|"Her teeth are tolerable but not out of the common way . . . "|
Caroline Bingley has a crush on Mr. Darcy. The problem is Elizabeth Bennet. Darcy has already admitted he thinks Elizabeth has fine eyes. Now that Caroline has had a chance to observe Darcy's admiration of Elizabeth while in her company she has resorted to hurling low-down dirty insults. As Jane Austen points out: " . . . this was not the best method of recommending herself; but angry people are not always wise."
"How very ill [Elizabeth] Bennet looks this morning, Mr. Darcy," [Caroline Bingley] cried; " I never in my life saw any one so much altered as she is since the winter. She is grown so brown and coarse! Louisa and I were agreeing that we should not have known her again . . . For my own part, I must confess that I never could see any beauty in her. Her face is too thin; her complexion has no brilliancy and her features are not at all handsome. Her nose wants character -- there is nothing marked in its lines. Her teeth are tolerable but not out of the common way; and as for her eyes, which has sometimes been called so fine, I never could perceive anything extraordinary in them. They have a sharp, shrewish look which I do not like at all; and in her air altogether there is a self-sufficiency without fashion, which is intolerable."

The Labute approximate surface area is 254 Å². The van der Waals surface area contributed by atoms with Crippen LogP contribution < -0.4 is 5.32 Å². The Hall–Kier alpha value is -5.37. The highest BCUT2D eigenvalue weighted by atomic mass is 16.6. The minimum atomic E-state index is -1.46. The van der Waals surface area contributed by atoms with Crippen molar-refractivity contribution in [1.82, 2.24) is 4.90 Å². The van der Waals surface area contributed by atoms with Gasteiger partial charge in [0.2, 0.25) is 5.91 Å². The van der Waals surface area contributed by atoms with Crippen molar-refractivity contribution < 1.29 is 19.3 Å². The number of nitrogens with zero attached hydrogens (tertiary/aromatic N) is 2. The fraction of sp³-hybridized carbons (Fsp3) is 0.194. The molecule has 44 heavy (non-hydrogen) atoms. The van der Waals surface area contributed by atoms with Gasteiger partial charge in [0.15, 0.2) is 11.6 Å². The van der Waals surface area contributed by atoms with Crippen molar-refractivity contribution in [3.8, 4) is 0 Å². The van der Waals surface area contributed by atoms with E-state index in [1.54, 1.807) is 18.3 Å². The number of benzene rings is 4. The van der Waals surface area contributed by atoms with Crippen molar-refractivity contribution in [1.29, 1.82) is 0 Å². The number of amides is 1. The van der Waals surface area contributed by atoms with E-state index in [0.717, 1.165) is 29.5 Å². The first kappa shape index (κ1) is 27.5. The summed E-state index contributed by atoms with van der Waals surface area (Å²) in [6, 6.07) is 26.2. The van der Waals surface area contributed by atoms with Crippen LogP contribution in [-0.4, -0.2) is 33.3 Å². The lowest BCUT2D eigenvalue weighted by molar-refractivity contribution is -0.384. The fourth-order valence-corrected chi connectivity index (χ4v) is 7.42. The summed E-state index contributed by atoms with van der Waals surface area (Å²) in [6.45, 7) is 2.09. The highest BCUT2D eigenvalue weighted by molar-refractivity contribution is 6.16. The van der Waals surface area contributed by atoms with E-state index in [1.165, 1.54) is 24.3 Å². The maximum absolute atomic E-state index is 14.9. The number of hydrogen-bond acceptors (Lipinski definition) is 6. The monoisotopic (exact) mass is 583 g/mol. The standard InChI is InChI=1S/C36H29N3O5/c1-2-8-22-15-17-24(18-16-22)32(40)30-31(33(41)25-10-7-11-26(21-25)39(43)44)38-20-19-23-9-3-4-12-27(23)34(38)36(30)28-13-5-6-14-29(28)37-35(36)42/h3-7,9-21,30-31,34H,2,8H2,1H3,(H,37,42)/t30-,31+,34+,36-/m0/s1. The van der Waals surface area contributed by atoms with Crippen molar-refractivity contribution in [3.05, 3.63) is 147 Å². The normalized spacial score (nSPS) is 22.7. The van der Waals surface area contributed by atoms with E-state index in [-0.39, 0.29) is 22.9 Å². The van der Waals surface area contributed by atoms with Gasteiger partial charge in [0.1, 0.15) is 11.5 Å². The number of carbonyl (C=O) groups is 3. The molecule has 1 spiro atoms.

Jane Austen, Pride & Prejudice (ch. 45)
For a great post on the subject of jealousy visit Tim Fall's recent post at Just One Train Wreck After Another.
Hope you have a marvelous weekend! See you Sunday for "Classics and the Bible Sundays."